implicit none
integer x(3),y(3), dum1, dum2, dum3, N, i
character(100) string
N = 3
string = "-1 -2 -3 10 11 20 21 30 31"
read(string,*)   ( (dum1, dum2), dum3 ), (X(i),Y(i), i=1,N)      !! pass(ifx), error(gf,fln)
read(string,*)   ( (dum1, dum2), dum3 ), ( (X(i),Y(i)), i=1,N)   !! pass(ifx), error(gf,fln)
!! read(string,*) ( ( (dum1, dum2), dum3 ), ( (X(i),Y(i)), i=1,N) ) !! error(ifx), error(gf,fln)
print *, x(:)
print *, y(:)

print *, (dum1, dum2), (dum3, 200), (100, 200)  !! pass(ifx), error(gf,fln)
!! print *, [(dum1, dum2), (dum3, 200)], (100, 200)  !! error(ifx), error(gf,fln)

Compiler extensions (features) are often enabled by default, and a compiler option is required to get standard behavior. Back in the f77 the older days, vendors promoted and encouraged the use of their extensions in order to lock in customers for their hardware upgrades. In general, a compiler can claim to be standard conforming if it compiles correctly standard-conforming code, and it is free to add extensions that also compile nonconforming code (warnings are not required).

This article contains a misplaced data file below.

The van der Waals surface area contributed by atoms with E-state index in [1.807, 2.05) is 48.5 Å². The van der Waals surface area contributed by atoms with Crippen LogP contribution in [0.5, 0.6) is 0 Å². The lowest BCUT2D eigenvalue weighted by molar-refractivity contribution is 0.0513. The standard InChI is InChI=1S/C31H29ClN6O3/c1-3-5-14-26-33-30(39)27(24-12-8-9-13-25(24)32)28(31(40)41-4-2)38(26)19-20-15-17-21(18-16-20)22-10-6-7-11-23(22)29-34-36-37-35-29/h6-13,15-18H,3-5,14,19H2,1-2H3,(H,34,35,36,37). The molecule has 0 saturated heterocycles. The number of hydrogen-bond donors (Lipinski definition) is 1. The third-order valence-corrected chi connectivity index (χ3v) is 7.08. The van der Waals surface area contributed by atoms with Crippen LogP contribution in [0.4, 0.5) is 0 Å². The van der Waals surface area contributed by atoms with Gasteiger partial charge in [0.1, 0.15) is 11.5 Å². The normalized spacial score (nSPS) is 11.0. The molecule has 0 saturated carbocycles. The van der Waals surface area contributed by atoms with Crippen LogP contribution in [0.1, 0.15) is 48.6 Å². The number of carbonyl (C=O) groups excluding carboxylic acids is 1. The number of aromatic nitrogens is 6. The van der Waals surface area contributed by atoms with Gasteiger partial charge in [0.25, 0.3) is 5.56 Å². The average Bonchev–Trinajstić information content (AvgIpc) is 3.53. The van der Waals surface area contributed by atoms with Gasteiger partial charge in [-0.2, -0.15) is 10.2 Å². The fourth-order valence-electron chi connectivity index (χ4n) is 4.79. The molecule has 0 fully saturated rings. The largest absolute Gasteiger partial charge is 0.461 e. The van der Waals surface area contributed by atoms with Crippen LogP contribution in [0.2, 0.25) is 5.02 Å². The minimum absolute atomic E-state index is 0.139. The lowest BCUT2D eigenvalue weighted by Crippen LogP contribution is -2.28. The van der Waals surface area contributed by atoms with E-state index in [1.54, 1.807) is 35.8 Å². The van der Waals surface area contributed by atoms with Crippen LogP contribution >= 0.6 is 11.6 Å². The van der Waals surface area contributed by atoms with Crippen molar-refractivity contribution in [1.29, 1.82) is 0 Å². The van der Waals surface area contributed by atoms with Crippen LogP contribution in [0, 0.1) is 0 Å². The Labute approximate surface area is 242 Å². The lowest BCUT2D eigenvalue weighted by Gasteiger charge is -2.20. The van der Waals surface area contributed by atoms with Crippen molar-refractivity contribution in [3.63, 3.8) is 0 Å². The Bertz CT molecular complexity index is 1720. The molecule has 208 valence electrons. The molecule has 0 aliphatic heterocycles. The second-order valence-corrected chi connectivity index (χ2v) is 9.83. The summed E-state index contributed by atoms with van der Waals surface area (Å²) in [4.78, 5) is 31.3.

BTW, it looks like in this case that gfortran is standard and the other compilers have the extension that allows the nonstandard syntax.

This question is about list-directed i/o, but format statements are also rich with compiler extensions. DEC compilers, just for an example, had the Q and $ format descriptors and the <n> repeat count, and also many legacy compilers do not enforce the use of commas to separate some format descriptors.

Some compilers also have quirky nonstandard behavior regarding ENDFILE and BACKSPACE statements.

All of this makes it difficult for the programmer to write portable code, or to even know when an extension is being used.

Yeah, I understand about non-standard extensions but most of those have been replaced by something in the standard. I’ve always wondered about how much trying to satisfy a few users requirements for old DEC, IBM, and Cray extensions have cluttered up the code of a lot of compilers. I’ve been programming Fortran for about 50 years now and I still see an extension I didn’t know existed. The latest is the following option on an OPEN statement that I think was a DEC VAX thing.